Anyway, if you can, I would definitely try to get another duckling - they really don't like to be alone and will probably cry a lot. In the meantime, adding a towel or old stuffed animal can help. Just prepared to change it out or wash it now and then as she/he will poop everywhere. We had a single duckling for about 2 weeks because the others we ordered with her didn't survive. We found that adding something soft helped her to not be quite as lonely until the other 3 arrived.

    If you absolutely cannot add anymore ducks as someone else suggested (1 adult to the adult duck and another duckling to the current duckling), then it would be best to rig something up so that they can see, smell each other, etc. I wouldn't put the adult with the duckling as it's likely to hurt it at this point. I even had trouble with my 2 week old beating up on the brand newly hatched ones when they arrived and had to slowly introduce them.

    My ducks are now just about to reach 8 weeks of age and they are outside all day with temperatures ranging from 30-60 over the past few weeks, but they are still inside at night because we are dropping into the teens and a couple of them are still working on their feathers. I plan on putting them out full-time in about 2-3 weeks. They are currently living in the bathtub with straw at night, which is sooo much fun to clean out every morning. NOT! : ) But, I would rather wait until I know they can handle those low winter temps before I put them out. They grow fast! I basically have 4 adult ducks in my bathtub, no more duckling size!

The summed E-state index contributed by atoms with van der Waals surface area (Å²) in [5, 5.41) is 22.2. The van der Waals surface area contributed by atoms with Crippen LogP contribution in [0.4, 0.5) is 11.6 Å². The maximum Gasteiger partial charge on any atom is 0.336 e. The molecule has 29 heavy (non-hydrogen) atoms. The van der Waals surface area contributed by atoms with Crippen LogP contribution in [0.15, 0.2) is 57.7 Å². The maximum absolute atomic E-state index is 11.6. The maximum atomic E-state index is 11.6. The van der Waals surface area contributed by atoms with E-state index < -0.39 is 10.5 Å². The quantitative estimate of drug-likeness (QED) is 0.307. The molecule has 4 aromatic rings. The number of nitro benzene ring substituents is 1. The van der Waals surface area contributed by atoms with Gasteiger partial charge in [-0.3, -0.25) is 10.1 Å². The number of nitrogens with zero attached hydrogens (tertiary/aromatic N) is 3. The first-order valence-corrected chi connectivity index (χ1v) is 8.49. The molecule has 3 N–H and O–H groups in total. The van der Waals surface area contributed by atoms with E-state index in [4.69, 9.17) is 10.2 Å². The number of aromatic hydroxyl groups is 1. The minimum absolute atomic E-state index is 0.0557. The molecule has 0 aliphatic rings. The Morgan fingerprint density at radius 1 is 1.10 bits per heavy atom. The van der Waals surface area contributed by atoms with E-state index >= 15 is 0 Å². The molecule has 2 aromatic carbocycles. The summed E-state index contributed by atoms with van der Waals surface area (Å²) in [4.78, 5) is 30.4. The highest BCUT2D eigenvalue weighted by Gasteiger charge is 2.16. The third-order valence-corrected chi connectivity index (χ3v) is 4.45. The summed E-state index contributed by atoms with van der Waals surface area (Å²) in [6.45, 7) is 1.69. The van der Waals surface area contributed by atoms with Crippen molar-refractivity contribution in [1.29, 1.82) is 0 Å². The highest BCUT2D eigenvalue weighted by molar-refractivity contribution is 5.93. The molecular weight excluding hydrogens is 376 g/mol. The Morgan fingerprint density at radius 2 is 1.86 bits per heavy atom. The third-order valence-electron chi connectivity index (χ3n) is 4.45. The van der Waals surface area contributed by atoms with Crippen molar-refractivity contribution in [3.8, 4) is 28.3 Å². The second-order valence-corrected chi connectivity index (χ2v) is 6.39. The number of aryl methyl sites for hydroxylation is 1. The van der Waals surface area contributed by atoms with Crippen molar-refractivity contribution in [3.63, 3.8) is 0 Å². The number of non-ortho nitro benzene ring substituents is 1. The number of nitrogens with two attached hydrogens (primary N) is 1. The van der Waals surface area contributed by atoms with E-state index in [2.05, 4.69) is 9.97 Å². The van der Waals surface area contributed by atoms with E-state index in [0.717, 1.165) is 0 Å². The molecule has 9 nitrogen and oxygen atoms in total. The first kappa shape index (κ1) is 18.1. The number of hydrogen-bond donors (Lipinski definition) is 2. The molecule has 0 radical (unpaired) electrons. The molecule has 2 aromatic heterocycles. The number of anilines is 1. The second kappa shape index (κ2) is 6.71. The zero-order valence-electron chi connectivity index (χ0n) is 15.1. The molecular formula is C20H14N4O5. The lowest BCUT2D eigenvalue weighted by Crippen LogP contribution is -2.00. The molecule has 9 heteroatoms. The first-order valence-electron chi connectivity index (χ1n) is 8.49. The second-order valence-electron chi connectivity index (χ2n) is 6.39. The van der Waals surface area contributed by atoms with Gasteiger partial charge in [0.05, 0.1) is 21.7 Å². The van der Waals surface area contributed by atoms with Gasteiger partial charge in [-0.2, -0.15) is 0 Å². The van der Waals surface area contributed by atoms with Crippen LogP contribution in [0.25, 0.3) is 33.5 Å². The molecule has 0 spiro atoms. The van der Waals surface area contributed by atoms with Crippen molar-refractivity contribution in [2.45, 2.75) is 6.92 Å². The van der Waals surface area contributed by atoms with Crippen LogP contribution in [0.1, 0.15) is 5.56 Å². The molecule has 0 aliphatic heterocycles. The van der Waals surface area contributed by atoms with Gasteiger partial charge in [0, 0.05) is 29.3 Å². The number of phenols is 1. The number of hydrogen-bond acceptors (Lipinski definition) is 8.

I tell you this to help you be prepared that you will have a lot of cleaning to do for a while before they can go out. Of course, if you end up getting another adult duck, the two adults can go out - but the baby will be with you for a while yet.

    One thing that is very important is to get niacin for your duckling. I had to get mine from our health food store because none of the other stores carried regular niacin - don't get the "time release" or "no flush" kind. I get mine in 100mg capsules that I break open and dissolve in a gallon jug - 100 mg to a gallon of water. Give her/him this water for her drinking water all the time.

    Other than that, have fun with your new additions! If you get an old towel that you don't mind the duckling soiling, he/she will love to sit on your lap and sleep. Mine would even jump onto my lap if I was sitting on the floor and patted my leg and called her.
    I've learned a lot on here about raising ducklings and the rest has been by trial and error. Feel free to ask as many questions as you need!
     
  5. Amiga

    Amiga Overrun with Runners Premium Member

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    I would bring the adult in, and set up a side-by-side indoor pen and see how it goes. The youngster will grow quickly. It is not all hearts and flowers when ducks get to know each other - okay, there are stories of love at first site, so don't worry - but adults cannot be trusted with younger ducks.

    Have you read the stickies? Lots of good info there.